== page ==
How It Works
Methotrexate is similar to the vitamin called folic acid. It works
by competing with folic acid in cells. This blocks the way the cell is able to
make genetic material, and the cell dies.
Methotrexate may be given as a pill or as a shot in the vein
(intravenously, or IV) or in the muscle (intramuscularly, or IM).
Why It Is Used
Methotrexate can be used to treat several conditions and diseases,
How Well It Works
Methotrexate effectively treats many conditions and diseases,
Cancer. The type and extent of a cancer will
determine whether methotrexate is used. It is commonly used in combination with
other chemotherapy medicines.
Autoimmune diseases. Methotrexate
is used to relieve joint pain and other symptoms. It is given to help control diseases such as
rheumatoid arthritis, juvenile idiopathic arthritis, psoriasis, and Sjögren's
- Ectopic pregnancy. Methotrexate is used to end an
ectopic pregnancy in early pregnancy. It is not used to treat a ruptured
Side effects from methotrexate are usually temporary and occur more
often with long-term use. Side effects may include:
Less common side effects include:
- Sun sensitivity and easy
Diarrhea or blood in the stool.
- Easy bruising and bleeding.
- Skin rash or
- Chills and
Long-term side effects may include:
Liver damage. The risk of liver damage is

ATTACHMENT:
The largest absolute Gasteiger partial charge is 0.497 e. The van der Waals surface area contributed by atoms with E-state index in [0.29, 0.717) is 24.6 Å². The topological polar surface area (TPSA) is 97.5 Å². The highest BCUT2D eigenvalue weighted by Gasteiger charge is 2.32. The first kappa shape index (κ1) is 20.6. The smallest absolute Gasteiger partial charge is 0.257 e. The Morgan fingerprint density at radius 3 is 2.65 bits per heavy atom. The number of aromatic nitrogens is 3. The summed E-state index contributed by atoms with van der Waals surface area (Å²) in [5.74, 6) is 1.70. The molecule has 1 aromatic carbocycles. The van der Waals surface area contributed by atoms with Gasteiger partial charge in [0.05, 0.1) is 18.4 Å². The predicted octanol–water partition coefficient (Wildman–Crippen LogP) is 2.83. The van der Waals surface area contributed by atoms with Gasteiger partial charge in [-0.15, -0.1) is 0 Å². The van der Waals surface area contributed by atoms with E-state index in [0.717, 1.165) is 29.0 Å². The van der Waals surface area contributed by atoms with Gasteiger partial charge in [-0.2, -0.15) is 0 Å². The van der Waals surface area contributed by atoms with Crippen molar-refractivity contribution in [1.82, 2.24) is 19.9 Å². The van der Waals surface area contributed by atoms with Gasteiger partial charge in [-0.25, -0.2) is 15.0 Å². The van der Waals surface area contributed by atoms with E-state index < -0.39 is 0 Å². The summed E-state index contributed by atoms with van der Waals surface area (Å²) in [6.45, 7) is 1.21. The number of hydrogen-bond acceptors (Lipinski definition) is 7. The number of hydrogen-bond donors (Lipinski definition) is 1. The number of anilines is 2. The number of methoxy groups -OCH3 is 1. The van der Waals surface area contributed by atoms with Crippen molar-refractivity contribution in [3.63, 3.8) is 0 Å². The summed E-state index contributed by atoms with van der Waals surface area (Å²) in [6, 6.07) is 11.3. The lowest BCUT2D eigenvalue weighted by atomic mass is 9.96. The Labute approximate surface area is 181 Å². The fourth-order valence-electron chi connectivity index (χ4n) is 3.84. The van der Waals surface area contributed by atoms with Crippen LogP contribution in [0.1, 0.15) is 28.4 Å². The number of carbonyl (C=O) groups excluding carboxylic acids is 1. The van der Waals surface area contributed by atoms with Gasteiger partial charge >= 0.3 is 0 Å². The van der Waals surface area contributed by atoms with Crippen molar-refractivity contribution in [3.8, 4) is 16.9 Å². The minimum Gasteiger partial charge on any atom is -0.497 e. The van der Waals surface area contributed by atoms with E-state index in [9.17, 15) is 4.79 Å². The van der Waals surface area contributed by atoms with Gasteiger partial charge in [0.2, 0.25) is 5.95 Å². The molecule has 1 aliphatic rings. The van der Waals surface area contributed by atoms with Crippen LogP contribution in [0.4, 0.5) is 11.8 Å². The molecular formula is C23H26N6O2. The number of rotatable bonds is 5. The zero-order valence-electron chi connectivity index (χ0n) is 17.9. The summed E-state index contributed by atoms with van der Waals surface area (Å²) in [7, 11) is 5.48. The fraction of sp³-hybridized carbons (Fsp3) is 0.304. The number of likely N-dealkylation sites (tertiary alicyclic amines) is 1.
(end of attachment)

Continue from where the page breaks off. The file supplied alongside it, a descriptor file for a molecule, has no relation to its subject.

increased in people who have other problems, such as diabetes, liver disease,
or a history of alcohol abuse.
See Drug Reference for a full list of side effects. (Drug Reference
is not available in all systems.)
What To Think About
Methotrexate can cause birth defects. Do not use this drug if you
are pregnant or wish to become pregnant or father a child while you are taking
Many antibiotics can increase the level of methotrexate in your
blood. Make sure your doctor knows that you are taking methotrexate if you need
to take an antibiotic for another problem.
You will have your blood drawn often while you are taking
Do not drink alcoholic beverages, including beer and wine, while
you are being treated with methotrexate.
Complete the new medication information form (PDF)(What is a PDF document?) to help you understand this medication.
Primary Medical Reviewer
||Sarah Marshall, MD - Family Medicine
Specialist Medical Reviewer
||Douglas A. Stewart, MD - Medical Oncology
Current as of
||June 28, 2013